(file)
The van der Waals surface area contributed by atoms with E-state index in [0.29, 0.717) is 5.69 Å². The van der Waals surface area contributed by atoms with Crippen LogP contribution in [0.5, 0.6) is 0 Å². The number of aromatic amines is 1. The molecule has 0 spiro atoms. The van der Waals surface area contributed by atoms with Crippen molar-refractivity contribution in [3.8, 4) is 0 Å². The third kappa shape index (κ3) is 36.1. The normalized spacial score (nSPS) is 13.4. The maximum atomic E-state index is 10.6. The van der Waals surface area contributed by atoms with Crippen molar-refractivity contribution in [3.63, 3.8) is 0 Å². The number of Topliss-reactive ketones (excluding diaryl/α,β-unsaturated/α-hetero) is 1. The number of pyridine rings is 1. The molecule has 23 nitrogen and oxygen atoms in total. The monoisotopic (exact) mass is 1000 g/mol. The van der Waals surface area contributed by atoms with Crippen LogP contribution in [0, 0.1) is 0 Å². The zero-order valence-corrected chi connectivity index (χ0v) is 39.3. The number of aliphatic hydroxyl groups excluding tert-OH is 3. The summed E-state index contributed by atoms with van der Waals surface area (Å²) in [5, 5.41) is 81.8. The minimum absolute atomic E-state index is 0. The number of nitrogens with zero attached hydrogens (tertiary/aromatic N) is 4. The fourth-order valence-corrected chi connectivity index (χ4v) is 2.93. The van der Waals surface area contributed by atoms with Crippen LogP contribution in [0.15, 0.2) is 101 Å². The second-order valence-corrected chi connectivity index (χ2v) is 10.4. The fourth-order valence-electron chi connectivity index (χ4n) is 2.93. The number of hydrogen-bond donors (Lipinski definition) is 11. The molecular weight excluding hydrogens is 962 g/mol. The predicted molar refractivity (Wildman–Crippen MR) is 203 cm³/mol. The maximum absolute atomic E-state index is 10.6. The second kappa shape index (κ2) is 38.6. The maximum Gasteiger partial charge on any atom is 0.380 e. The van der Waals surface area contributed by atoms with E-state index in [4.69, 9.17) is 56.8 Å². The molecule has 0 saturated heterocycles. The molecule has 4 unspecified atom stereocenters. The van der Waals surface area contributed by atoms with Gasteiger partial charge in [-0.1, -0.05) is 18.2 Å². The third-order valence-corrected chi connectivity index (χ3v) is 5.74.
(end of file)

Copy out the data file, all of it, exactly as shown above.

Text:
The van der Waals surface area contributed by atoms with E-state index in [0.29, 0.717) is 5.69 Å². The van der Waals surface area contributed by atoms with Crippen LogP contribution in [0.5, 0.6) is 0 Å². The number of aromatic amines is 1. The molecule has 0 spiro atoms. The van der Waals surface area contributed by atoms with Crippen molar-refractivity contribution in [3.8, 4) is 0 Å². The third kappa shape index (κ3) is 36.1. The normalized spacial score (nSPS) is 13.4. The maximum atomic E-state index is 10.6. The van der Waals surface area contributed by atoms with Crippen molar-refractivity contribution in [3.63, 3.8) is 0 Å². The number of Topliss-reactive ketones (excluding diaryl/α,β-unsaturated/α-hetero) is 1. The number of pyridine rings is 1. The molecule has 23 nitrogen and oxygen atoms in total. The monoisotopic (exact) mass is 1000 g/mol. The van der Waals surface area contributed by atoms with Crippen LogP contribution in [0, 0.1) is 0 Å². The zero-order valence-corrected chi connectivity index (χ0v) is 39.3. The number of aliphatic hydroxyl groups excluding tert-OH is 3. The summed E-state index contributed by atoms with van der Waals surface area (Å²) in [5, 5.41) is 81.8. The minimum absolute atomic E-state index is 0. The number of nitrogens with zero attached hydrogens (tertiary/aromatic N) is 4. The fourth-order valence-corrected chi connectivity index (χ4v) is 2.93. The van der Waals surface area contributed by atoms with Crippen LogP contribution in [0.15, 0.2) is 101 Å². The second-order valence-corrected chi connectivity index (χ2v) is 10.4. The fourth-order valence-electron chi connectivity index (χ4n) is 2.93. The number of hydrogen-bond donors (Lipinski definition) is 11. The molecular weight excluding hydrogens is 962 g/mol. The predicted molar refractivity (Wildman–Crippen MR) is 203 cm³/mol. The maximum absolute atomic E-state index is 10.6. The second kappa shape index (κ2) is 38.6. The maximum Gasteiger partial charge on any atom is 0.380 e. The van der Waals surface area contributed by atoms with E-state index in [4.69, 9.17) is 56.8 Å². The molecule has 0 saturated heterocycles. The molecule has 4 unspecified atom stereocenters. The van der Waals surface area contributed by atoms with Gasteiger partial charge in [-0.1, -0.05) is 18.2 Å². The third-order valence-corrected chi connectivity index (χ3v) is 5.74.